The United Arab Emirates has given the green light to develop fuel burners that can convert non-recyclable waste into electricity as waste accumulates in the desert.
The United Arab Emirates, one of the top ten oil exporters in the world, has launched the first “waste-energy” project in the Gulf, which will address the chronic waste problem. Depends on gas for the operation of its power plants.
Four burners are to be built, including one that will cost more than 1 1 billion, in a country where household waste generation and per capita electricity consumption are the highest.
Voluntary charities warn against the polluting effects caused by these factories. But for Nauf al-Waseer, an engineer at Pia, fuel burners make it possible to extract value from waste.
“Not everyone knows that waste has value. In Pia, it’s our leadmotif,” Ms Al-Waseer explains.
Behind her, workers are busy closing the Sharjah plant in a timely manner, which should be operational by the end of the year. With a capacity to absorb 300,000 tons of waste per year, it will provide electricity to about 28,000 households.
In neighboring Dubai, with its energetic skyscrapers and shopping malls, a large factory is planned for 2024, totaling more than a billion euros, says partner Hitachi Josen Innova.
Of the world’s largest, it is expected to absorb 1.9 million tons per year, or 45% of the household waste currently produced in the emirate.
– Excessive consumption –
At Emirates, “we eat a lot and throw a lot,” explains Riyad Pestani, founder of ECOsquare in Dubai, which provides waste management solutions.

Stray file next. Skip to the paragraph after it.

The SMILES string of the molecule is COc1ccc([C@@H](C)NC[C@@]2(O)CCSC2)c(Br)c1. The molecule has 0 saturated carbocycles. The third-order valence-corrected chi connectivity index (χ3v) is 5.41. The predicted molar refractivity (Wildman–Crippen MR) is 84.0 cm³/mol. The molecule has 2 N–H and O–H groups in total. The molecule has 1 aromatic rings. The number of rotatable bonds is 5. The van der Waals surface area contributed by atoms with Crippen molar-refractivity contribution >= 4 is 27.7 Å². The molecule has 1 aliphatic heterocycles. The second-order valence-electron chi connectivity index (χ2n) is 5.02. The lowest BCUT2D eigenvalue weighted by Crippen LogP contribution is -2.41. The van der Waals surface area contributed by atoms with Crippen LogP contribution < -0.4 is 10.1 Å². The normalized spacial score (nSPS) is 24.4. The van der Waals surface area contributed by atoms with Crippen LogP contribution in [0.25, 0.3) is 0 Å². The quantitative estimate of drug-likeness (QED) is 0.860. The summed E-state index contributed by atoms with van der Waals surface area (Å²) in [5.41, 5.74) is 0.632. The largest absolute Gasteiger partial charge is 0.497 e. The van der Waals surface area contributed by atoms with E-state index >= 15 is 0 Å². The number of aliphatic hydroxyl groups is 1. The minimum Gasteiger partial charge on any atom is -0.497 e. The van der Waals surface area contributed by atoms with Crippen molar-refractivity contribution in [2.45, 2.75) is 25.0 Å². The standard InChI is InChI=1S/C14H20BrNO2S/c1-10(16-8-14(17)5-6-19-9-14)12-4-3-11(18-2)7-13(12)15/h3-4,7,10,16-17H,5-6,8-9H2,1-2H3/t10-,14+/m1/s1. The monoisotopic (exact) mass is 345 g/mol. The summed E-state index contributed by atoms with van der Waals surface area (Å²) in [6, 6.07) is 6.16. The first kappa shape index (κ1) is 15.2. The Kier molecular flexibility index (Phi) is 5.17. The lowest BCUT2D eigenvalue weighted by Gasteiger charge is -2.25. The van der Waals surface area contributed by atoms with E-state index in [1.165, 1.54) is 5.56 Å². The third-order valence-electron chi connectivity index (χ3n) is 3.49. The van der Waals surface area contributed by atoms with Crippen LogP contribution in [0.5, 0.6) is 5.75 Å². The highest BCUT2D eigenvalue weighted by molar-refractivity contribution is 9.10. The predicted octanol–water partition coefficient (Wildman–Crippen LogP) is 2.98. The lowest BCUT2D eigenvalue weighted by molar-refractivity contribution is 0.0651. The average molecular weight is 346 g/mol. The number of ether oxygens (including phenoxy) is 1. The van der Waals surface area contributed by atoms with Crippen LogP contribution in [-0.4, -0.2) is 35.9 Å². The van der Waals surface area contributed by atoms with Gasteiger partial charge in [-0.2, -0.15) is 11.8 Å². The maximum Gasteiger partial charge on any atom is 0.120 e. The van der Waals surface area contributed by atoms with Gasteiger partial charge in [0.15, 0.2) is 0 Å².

There are six major landfills in Dubai alone. They currently have an area of 1.6 million square meters, which will reach 5.8 million m2 by 2041, if no other solutions are found, according to the municipality.
Garbage filling costs are “almost non-existent, so it is very cheap and easy to dispose of all kinds of items in the desert,” Emma Barber, director of a clothing and apparel company called Decret, told AFP. Parts bottles from recycled plastic.
As part of a campaign to diversify the economy and energy resources launched by Emirates, waste conversion is also part of the Arab world’s first nuclear power plant.
According to a 2019 government report, the country is 90% dependent on natural gas for power generation.
According to the International Energy Agency, the population has increased fivefold since the country became a true regional hub for trade in 1990, while its electricity consumption has increased by about 750% in 30 years.
The country now produces about 1.8 kg of waste per person per day.
– “Easy” –
Janek Vaughn, a volunteer with Zero Waste Europe, explains that burning is “easier” than other solutions, specifically calling for a ban on burners and their gradual closure from 2040.
But according to him, “the best thing for the climate and the environment is recovery” and composting, “it’s not really topical because (…) it’s easier to simply burn than to disassemble and sort. And recycle”.
Activist warns against the “lock-in effect”, citing the need to permanently provide fuel to make investments in these more expensive installations profitable.
He explains that combustion is “very efficient” when used at the same time to produce heat, as is the case in the Nordic countries.
But if the goal is to generate electricity, the unfavorable carbon footprint is burned, compared to fossil fuels, Janek Waugh underlines.
In early October, Emirates announced that it wanted to achieve carbon neutrality by 2050.
Rami Shar, co-founder of Washmen, a home laundry service in Dubai, said the electricity generated by combustion is “not necessarily green energy”, which allows its customers to collect recyclable waste with their clothes.
It is “a solution that makes it possible to extract more oil, but it does not solve the overall problem”.